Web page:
Missing permits are another deal-stopper, Townsend says. Sellers occasionally complete do-it-yourself remodeling and think, "What the heck, I don't need those expensive permits." But they do. Typically, the real-estate agent listing the home makes sure all permits are in order. But sometimes this escapes notice.
Occasionally, buyers are shocked to learn that the boundaries of the property they're buying aren't correct. Maybe the seller built a carport, addition, shed or fence that crossed onto a neighboring property. No one's the wiser until your title search uncovers the error. But you can't buy the place until the error is corrected. The seller may have to tear down the structure or negotiate with the neighbors to buy or sell a few feet of land. These problems can set back your purchase or end it altogether.
Pre-emptive action: Buy title insurance. "We've run into situations where errors have come out of the woodwork years later," Townsend says. With insurance, your claim to your home is protected. Warning: If an insurer declines to insure the title of a home you want to buy, walk away from the deal.
ALWAYS check the flood maps!!!! found out the house we were selling was in a flood zone ( after living there for 10 years) and had to have flood insurance (
never had it while living there) !!!
found out that the maps were wrong and fought for 10 months and some many $$$$ later to get it changed. lost the deal that was on the table because of this. and then lost more $$$$ because of the time delay.
while your at it be sure and ask glenn and all the other industry troll shills out there to show you borrowers the rate sheet and the back end yield spread premium/service release premium you made jacking up your clients rate from what they actually qualified for
all the industry shills and professional message board trolls/AM radio content parrots seem to vanish when confronted with the TRUTH
and the rest of you idiots who have faith in these clowns DESERVE to get ripped off
If anyone would like the actual facts and guidelines that support 100% of what my previous post said, please feel free to contact me through my company and I would be happy to teach you the way things really are. I can document absolutely everything!
...for all your preaching, you are totally clueless... the whole melt down was caused by government mandated risky loans...
Did the government actually "mandate" risky loans?? And the government was responsible for the "whole" meltdown? Where is the evidence?
- CRA regulations only affected national banks, many of the worst loans were from mortgage firms not under CRA regulation.
- When most state attorneys got together in 2003 to crack down on predatory lending (risky loans) the national banks went to the Bush administration and an obscure federal agency (OCC) invoked a clause from the 1863 National Bank Act to issue formal opinions preempting all state predatory lending laws, thereby rendering them inoperative. So in this case it seems as though the banks used the government to continue the pushing of risky loans rather than the government mandating the banks make these loans.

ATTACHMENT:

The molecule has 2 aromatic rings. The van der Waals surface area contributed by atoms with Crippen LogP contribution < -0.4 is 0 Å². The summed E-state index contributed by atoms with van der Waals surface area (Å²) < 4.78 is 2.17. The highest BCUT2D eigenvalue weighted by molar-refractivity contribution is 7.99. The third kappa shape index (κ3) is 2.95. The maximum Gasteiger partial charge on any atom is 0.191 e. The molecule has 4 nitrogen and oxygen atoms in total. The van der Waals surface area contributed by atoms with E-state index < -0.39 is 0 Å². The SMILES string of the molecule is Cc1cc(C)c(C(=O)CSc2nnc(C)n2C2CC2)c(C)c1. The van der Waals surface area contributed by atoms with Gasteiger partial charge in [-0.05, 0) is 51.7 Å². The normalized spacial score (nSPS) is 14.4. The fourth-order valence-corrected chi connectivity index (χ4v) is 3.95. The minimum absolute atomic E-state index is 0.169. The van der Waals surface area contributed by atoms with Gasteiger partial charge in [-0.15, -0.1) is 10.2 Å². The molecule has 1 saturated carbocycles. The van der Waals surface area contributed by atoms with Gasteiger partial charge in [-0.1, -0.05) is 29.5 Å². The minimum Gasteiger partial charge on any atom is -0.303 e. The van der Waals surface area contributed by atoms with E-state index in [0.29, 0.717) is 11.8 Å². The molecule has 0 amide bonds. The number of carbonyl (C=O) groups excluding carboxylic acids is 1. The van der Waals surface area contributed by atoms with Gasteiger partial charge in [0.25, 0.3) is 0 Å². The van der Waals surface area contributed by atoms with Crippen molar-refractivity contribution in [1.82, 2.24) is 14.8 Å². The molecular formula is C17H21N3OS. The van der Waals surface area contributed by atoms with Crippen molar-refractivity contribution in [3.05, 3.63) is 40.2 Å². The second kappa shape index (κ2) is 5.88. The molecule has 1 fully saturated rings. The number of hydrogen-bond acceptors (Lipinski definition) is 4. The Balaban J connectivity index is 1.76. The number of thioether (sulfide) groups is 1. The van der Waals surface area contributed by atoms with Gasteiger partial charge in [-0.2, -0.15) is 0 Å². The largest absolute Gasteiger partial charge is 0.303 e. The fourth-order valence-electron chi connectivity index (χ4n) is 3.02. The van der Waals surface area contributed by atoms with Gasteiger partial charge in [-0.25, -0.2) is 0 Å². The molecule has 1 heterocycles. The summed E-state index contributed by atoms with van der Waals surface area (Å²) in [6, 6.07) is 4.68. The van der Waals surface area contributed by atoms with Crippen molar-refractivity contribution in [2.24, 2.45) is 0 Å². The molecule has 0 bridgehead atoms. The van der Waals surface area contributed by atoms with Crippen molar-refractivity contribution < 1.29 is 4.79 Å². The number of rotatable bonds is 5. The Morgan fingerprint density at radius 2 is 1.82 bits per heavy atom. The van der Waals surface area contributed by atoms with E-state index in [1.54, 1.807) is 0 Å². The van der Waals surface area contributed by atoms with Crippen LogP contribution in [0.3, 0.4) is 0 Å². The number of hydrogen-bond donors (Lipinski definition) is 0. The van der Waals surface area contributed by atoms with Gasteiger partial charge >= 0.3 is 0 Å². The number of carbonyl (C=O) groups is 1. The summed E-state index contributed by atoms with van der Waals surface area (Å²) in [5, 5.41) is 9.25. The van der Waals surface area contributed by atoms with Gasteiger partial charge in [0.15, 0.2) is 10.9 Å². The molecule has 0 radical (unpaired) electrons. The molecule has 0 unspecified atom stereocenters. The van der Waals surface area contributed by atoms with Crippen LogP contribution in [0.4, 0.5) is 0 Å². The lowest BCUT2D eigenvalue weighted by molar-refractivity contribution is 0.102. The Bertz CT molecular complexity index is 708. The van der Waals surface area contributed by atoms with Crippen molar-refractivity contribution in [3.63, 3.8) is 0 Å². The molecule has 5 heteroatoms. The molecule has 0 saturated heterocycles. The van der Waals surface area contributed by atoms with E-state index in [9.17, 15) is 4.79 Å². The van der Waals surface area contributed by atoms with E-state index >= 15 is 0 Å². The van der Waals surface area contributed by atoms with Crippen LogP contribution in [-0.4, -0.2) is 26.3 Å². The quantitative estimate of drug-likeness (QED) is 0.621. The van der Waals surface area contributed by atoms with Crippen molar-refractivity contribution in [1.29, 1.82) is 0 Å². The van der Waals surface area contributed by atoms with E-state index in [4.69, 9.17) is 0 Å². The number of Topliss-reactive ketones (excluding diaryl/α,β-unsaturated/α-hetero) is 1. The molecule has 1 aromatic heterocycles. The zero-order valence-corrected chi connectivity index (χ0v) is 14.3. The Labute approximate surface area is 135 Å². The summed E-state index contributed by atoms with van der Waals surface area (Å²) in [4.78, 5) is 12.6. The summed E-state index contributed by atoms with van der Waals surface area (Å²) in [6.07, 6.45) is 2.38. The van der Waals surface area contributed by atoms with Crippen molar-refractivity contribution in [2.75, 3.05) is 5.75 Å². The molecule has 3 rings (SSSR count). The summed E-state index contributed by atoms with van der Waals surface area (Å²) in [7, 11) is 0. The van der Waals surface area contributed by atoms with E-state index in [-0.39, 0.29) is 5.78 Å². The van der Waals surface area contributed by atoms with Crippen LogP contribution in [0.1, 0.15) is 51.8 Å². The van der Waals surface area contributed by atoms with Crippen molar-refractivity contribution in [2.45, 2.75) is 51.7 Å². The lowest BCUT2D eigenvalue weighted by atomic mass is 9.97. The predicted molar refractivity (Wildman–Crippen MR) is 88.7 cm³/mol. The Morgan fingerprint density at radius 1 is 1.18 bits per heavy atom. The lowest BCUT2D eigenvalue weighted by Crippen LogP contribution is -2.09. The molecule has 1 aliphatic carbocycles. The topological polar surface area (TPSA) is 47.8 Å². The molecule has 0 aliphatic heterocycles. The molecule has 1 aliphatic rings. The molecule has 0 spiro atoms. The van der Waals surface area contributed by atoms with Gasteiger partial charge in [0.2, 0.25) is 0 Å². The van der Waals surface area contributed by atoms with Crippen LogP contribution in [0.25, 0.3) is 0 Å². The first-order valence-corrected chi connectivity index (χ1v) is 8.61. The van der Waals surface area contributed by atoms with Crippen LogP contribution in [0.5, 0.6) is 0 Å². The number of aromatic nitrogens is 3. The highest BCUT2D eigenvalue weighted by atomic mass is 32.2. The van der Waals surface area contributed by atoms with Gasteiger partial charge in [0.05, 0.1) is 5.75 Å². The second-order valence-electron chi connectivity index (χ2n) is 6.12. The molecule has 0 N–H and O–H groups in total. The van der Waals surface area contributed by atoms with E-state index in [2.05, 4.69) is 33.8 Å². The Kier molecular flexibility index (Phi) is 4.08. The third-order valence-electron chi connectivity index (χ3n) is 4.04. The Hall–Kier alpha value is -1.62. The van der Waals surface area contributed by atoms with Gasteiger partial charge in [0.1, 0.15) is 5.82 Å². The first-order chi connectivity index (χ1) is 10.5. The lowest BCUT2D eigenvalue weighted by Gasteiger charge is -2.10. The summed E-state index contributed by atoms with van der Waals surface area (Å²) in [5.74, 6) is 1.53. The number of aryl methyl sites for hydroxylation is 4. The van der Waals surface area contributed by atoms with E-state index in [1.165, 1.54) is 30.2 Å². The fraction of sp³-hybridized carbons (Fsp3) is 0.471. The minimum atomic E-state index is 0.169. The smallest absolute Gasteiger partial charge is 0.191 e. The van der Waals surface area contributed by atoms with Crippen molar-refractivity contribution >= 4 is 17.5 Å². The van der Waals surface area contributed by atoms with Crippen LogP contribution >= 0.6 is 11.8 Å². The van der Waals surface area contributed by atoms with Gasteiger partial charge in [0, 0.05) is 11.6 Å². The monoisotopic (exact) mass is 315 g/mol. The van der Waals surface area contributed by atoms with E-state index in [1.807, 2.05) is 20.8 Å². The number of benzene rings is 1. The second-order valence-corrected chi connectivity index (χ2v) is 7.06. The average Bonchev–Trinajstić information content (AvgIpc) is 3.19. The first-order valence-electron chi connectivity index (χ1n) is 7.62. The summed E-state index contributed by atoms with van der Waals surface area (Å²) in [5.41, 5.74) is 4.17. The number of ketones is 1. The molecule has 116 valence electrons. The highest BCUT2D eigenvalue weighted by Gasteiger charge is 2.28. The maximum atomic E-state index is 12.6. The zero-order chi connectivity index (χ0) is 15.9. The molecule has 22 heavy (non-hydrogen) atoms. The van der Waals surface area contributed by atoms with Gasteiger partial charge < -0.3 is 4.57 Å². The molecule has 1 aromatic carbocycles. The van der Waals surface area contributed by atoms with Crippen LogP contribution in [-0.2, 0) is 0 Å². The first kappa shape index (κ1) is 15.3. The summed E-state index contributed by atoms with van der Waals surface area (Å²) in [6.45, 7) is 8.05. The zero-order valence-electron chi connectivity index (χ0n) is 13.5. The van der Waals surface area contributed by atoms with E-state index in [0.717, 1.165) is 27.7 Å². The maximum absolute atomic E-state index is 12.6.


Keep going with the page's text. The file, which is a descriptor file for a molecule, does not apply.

- These loans were sold as Mortgage Backed Securities (MBS) and even though many were entirely made up of subprime loans they were given AAA ratings by Moody's and S&P thus investors thought they were secure investments. This AAA rating also was a reason that demand for these products (and subprime) was so high.
- All groups had financial incentives to push these risky loans they generated more fees than regular loans.
- Also, if you remember, construction and housing were the main drivers of the economy this past decade. Builders, mortgage companies, banks and many others had great interest in keeping this boom going. Prices were appreciating 10% and more per year and the only way that consumers could afford a house was with these new risky loans. Greenspan gave his OK for these loans in a 2004 speech.
- Self regulation was the mantra of the Bush administration, Greenspan and the Republican controlled congress so again, was government actually forcing banks to make these loans or was government turning a blind eye to these loans since finance companies were making money hand over fist with the creation, packaging and selling of these products.
yes, be sure and contact glenn, especially if your a loser deadbeat with no financial responsiblity....like glenn, he is the poster child for the scumbags in the mortgage industry
hey...my name is glenn...even if you had a foreclosure 2 months ago from the house you couldn't afford, i can get you another loan for another house!!!!
dude, do us all a favor and go get lost out in that wildfire..........and all you people flocking to him for the truth, ask glenn to show you the rate sheet the day your loan is locked...so you can see how much he screwed you over giving you a rate higher than you qualify for because he has to make his money not just from the excessive up front fees but on the yield spred premium/service release premium he gets paid on for giving you a rate higher than you qualify for...
what say you mortgae shills/internet trolls?????
Yep, after Barney Frank, Chris Dodd & the rest of the miserable lying democrats
destroyed the housing industry this what we got. A hapless F%$#! up housing market
with the banks getting the 'bail out'. How many broker crooks got rich off this scam
and now they're STILL benefiting from the current low interest rates. Non dock loans,